The common used phrase in English “Once in Blue Moon” refers to something that occurs very rarely.
The term “BLUE MOON” has nothing to do with the colour Blue of the moon.
History of “BLUE MOON”
Most years on average have 12 full moons, with 1 appearing each month.That’s because the lunar month—the time it takes the moon to cycle through its phases—corresponds closely to the calendar month.
But the calendar year is actually based on the solar cycle, or the time it takes Earth to make one trip around the sun. This means a year is not evenly divisible by lunar months, so every three years or so there are 13 full moons.
The farmer’s almanac further divided the year into four seasons, with each season lasting three months. When a given season saw four full moons, the almanac dubbed the third moon as a blue moon.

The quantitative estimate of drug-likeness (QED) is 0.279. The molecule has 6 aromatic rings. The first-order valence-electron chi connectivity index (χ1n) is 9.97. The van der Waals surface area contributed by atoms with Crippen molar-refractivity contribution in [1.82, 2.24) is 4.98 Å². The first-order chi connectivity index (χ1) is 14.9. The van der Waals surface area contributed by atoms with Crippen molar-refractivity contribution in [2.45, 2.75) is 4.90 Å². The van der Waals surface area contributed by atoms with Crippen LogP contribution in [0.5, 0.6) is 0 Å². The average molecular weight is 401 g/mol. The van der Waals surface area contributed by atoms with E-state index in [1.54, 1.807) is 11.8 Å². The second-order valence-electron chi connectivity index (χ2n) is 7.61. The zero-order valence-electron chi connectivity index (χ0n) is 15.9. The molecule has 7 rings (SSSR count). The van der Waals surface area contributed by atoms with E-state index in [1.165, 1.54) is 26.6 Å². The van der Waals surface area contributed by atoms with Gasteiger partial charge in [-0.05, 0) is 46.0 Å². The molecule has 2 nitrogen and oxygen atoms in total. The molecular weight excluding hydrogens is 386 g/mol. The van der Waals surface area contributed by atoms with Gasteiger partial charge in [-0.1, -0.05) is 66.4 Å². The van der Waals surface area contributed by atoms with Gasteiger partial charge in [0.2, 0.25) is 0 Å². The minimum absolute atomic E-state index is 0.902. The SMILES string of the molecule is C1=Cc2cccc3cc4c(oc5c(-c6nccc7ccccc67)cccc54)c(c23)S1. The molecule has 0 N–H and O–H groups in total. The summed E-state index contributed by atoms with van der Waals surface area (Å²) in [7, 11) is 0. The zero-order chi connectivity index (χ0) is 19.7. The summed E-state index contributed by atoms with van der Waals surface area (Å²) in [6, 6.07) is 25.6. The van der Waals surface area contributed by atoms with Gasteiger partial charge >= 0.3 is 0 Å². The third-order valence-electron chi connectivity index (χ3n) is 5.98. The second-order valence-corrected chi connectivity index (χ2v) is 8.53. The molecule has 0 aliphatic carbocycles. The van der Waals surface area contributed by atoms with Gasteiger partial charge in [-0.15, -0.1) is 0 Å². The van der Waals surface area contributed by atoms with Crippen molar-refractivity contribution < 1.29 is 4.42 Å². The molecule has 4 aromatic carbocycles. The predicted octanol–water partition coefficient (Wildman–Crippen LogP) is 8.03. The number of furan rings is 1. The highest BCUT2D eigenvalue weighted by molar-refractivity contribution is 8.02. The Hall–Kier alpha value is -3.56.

“True” Blue Moon
Before the term “blue moon” more often referred to the rare instances when the moon actually seemed to turn blue, as can happen under certain atmospheric conditions.
“After a forest fire or volcanic eruption, there may be enough particulate matter in the air so that the moon can take on a bluish tinge,”
For instance, a “true” blue moon occurred in 1950 after a large forest fire in Canada blew smoke across most of the Northern Hemisphere.
Another appeared in 1980 after the last major eruption of Mount St. Helens, which sent tons of ash into the upper atmosphere.
Information Courtesy: National Geographic News